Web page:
Banking, financial services and insurance sectors (BFSI) are in the throes of tumultuous changes leading to significant focus on ongoing training of the employees. Not only is there competition from within the sector to scale and garner maximum market shares in the shortest possible time but new digital service providers are springing up with new alternate options for customers.
Further to this, there are ongoing statutory and regulatory changes impacting the business necessitating new processes and compliance to be adhered The BFSI sector has been in the forefront of using the power of digital technology not only for creating superior customer experience, this sector also has recognised the advantage of using digital technologies for retooling and reskilling their employees. Given the large number of employees required to be trained, high levels of attrition particularly in sales roles and the challenges of geographic dispersion, technology led learning has been adopted by several organisations as the catalyst for talent transformation.
However, e-learning and other formats of digital training so far implemented have been mostly conceived by user organisations as the medium of delivering content that is efficient and cost effective. To compete with the emerging born-on the web-competitors, there is an urgent need to rethink not only ways of recruiting new talent for the digital world but also for leveraging the experience of existing talent pool and reskilling and retention of such talent all of which would call for new approaches.
In the insurance industry for instance, it is observed that there is very little contact with the broker in the period between the sale and the claim and this leads to the problem of how insurance agents are perceived by the customers. In the banking sector too, even today employees are used to customers walking into their branches to seek their services and many of them are not comfortable when they are mandated to seek out their customers proactively for their needs. The traditional approach of being seen as a trusted advisor has to be reiterated to win the customers' confidence and in the current competitive environment also enable the customers to choose the right products, provide new insights and guidance in the after-care following a claim or a deposit or purchase of any other offering.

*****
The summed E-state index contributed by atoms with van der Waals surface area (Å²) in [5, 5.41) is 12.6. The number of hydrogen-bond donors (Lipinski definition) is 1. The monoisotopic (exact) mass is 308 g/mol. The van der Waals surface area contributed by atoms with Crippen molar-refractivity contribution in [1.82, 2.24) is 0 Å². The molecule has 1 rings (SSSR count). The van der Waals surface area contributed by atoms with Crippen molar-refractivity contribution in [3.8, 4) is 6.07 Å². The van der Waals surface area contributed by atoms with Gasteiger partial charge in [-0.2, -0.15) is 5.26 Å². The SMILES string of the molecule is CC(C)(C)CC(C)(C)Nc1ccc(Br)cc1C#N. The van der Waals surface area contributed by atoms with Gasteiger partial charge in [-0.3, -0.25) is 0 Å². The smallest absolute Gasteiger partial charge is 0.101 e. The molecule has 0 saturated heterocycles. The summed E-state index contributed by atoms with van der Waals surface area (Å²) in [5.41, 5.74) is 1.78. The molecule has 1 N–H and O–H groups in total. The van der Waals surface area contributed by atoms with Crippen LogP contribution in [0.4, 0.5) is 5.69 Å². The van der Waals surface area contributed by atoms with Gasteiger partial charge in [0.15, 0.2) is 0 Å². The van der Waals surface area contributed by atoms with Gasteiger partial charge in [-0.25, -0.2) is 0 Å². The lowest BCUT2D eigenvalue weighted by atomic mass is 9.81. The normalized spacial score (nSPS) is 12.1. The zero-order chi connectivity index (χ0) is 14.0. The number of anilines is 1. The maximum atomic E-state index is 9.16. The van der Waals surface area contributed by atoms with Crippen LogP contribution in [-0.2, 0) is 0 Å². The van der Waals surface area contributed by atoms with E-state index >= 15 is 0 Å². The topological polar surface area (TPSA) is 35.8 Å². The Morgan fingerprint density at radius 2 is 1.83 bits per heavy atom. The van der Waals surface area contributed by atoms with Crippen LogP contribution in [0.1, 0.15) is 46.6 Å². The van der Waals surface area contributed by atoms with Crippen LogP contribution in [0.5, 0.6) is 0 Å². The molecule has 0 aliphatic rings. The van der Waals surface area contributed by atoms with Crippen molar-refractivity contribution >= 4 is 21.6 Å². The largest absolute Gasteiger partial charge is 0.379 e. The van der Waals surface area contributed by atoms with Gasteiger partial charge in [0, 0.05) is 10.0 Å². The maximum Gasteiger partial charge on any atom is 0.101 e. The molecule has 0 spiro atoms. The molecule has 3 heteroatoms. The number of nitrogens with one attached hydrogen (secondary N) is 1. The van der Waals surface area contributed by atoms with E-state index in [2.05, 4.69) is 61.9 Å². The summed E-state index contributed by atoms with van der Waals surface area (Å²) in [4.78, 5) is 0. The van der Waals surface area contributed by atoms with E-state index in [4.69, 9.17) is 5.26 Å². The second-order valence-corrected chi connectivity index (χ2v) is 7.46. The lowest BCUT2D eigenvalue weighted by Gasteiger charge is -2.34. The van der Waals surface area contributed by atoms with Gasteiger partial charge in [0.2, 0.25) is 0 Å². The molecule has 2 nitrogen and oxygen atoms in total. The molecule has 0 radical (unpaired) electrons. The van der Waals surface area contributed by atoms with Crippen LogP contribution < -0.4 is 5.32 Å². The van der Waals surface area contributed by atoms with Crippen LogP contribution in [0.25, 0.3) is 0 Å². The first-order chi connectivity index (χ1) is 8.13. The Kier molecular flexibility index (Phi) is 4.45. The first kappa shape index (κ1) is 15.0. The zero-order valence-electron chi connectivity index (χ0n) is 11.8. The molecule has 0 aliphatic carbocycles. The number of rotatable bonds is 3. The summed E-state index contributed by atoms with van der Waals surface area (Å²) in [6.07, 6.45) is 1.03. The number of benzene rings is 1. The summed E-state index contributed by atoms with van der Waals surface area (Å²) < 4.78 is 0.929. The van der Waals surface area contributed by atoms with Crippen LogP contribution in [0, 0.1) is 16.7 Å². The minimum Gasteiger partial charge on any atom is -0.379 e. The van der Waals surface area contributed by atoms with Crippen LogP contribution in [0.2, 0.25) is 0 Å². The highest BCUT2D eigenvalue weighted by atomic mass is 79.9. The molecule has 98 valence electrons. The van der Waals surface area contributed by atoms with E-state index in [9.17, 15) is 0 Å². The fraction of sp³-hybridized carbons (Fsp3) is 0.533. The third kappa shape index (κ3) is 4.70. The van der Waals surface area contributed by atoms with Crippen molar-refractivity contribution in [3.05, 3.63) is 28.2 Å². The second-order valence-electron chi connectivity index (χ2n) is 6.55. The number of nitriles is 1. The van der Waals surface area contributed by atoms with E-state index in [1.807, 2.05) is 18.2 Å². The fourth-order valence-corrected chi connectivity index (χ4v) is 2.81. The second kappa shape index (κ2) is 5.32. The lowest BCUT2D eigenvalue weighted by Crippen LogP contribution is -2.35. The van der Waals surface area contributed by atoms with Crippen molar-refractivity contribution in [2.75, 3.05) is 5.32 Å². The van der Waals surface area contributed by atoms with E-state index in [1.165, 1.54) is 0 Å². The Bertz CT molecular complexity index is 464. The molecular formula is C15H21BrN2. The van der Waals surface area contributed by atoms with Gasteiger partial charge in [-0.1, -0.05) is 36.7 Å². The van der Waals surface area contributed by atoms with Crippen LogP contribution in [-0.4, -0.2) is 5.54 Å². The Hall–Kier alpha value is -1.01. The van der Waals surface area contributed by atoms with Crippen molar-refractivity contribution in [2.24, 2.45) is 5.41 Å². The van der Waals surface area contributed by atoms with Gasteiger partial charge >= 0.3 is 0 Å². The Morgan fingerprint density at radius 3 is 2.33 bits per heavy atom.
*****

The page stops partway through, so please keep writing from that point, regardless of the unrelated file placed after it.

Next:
To be able to do all of this, employees need to be trained to develop a better orientation of their customers and their needs, explore new digital marketplaces, increase customer intimacy through social media and figure out ways of proactive and not reactive contacts. With digital technologies it is now possible to mass customise learning and the time has come to replace content centric approach with learner specific approach. Employees or agents need to be trained to be confident and distinctive by equipping them with personalised dynamic content comprising of strategic indicators pertaining to the financials of the companies or the profiles of their customers or retention analytics on a just in time basis on their devices.
AI could be used to gauge their weaknesses in order to help bridge knowledge gaps as well as alert them to potential opportunities on a continual basis. They could be trained to use customer profiles, data and analytics to derive insights to determine cross sell and upsell opportunities. As the BFSI sector is moving towards omni channel strategy encouraging employees, agents and digital channel to work in tandem, all the stakeholders would require to be oriented to work in this new environment and for this the focus of training will have to be centered around the individuals and their need to become better at catering to the needs of their end customers.
(The writer is chairperson, Global Talent Track, a corporate training solutions company.)